3rd Grade: Air Class » AIR Class

AIR Class

THIRD GRADE: AIR CLASS
 

For students at Berkwood Hedge the third grade is a year of growth and change. Third graders are becoming more aware of themselves and how they appear to others. They are eager for independence and are beginning to move from concrete to more abstract thinking. AIR class members are fluid like air. They move easily among the younger and older students at Berkwood Hedge. They start to develop their leadership skills as they take responsibility for their place in the community as older student role models.

Third graders are active learners; cooperative group work, large collaborative projects, classroom discussions, and role-playing activities engage students as they develop critical thinking and listening skills. 

Third graders enjoy real life problems and challenges. The theme of the AIR class is Values and it fits well with the age developmentally. They are concerned with equity and fairness and use class meetings to resolve issues and build conflict resolution strategies. Frequent class trips outdoors helps build social bonds and an appreciation for the outdoors. Projects focus on how individual and group values develop, are shared, and change.

The major AIR Class projects are:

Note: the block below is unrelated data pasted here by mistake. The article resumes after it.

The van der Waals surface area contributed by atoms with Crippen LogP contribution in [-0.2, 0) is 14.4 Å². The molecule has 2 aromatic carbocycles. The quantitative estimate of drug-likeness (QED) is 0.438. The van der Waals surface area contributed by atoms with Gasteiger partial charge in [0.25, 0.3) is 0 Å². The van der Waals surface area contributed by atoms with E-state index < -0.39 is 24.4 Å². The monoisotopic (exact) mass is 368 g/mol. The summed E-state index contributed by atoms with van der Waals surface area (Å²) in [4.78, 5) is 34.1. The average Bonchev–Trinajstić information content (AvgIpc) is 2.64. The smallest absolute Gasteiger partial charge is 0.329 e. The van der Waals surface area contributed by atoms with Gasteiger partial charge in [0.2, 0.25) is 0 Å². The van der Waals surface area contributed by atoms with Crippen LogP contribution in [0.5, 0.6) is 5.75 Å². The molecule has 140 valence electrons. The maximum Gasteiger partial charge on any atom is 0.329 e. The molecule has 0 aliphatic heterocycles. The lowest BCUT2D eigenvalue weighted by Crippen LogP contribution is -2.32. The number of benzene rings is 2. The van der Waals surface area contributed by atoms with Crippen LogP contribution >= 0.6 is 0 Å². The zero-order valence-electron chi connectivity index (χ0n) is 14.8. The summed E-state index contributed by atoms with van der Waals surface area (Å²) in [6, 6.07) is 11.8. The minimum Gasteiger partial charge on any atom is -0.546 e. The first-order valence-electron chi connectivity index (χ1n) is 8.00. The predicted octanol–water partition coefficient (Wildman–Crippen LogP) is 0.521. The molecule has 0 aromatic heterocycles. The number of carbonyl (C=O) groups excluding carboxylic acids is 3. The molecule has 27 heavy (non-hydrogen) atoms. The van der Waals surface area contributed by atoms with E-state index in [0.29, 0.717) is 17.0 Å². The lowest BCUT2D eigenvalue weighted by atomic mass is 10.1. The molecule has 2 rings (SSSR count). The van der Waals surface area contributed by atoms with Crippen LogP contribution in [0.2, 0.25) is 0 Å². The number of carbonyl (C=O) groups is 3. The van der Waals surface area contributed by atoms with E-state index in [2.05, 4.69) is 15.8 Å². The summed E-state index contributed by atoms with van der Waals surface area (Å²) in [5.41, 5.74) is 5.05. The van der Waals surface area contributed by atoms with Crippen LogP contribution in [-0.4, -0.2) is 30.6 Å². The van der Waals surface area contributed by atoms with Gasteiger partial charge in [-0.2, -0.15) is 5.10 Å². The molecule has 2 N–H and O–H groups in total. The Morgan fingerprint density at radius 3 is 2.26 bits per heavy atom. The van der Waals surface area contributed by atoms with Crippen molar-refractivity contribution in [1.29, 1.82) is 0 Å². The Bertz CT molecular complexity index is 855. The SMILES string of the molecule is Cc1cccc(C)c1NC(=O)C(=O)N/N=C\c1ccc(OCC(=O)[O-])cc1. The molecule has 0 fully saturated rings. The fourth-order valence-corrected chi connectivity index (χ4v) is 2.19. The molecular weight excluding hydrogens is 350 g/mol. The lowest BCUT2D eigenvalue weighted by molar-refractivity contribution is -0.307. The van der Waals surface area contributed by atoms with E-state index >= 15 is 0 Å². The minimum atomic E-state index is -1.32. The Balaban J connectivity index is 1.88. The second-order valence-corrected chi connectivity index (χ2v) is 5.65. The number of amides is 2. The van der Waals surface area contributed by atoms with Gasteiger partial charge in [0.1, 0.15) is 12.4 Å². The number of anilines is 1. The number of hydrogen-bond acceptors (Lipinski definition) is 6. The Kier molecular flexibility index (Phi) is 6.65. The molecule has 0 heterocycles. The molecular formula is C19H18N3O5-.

• Values and Culture: How does where we live affect how we live?  How does culture reflect values? (& vice versa) How do stories reflect our cultural values? Why are stories valuable? What is our community culture at Berkwood Hedge? (and our values) 
  • Values and Conservation: What makes a bird a bird? Why value birds? How do we value birds? 
  • Values and Food Systems: What is the value of food? How do our values impact: the production and sharing of food, how people who grow our food are treated,  who has access to food, the impact of farms on the environment?

 

Project-Based Learning Spotlight: Values and Culture

In our Values and Culture project, AIR students dive deep into the relationship between the values a group holds and the way those values manifest through artifacts, stories, and traditions. Students create their own culture inspired by climate and defined by its values. In small groups, they design the culture and create artifacts reflecting those values and the traditions they inform. The project culminates in The Big Dig, where groups bury their artifacts on the beach and their classmates excavate them and study the artifacts to learn about the values of that culture.

To further explore the links between values and culture, AIR students study folklore and fables and how values are transmitted through story,  adapting fables into shadow puppet presentations.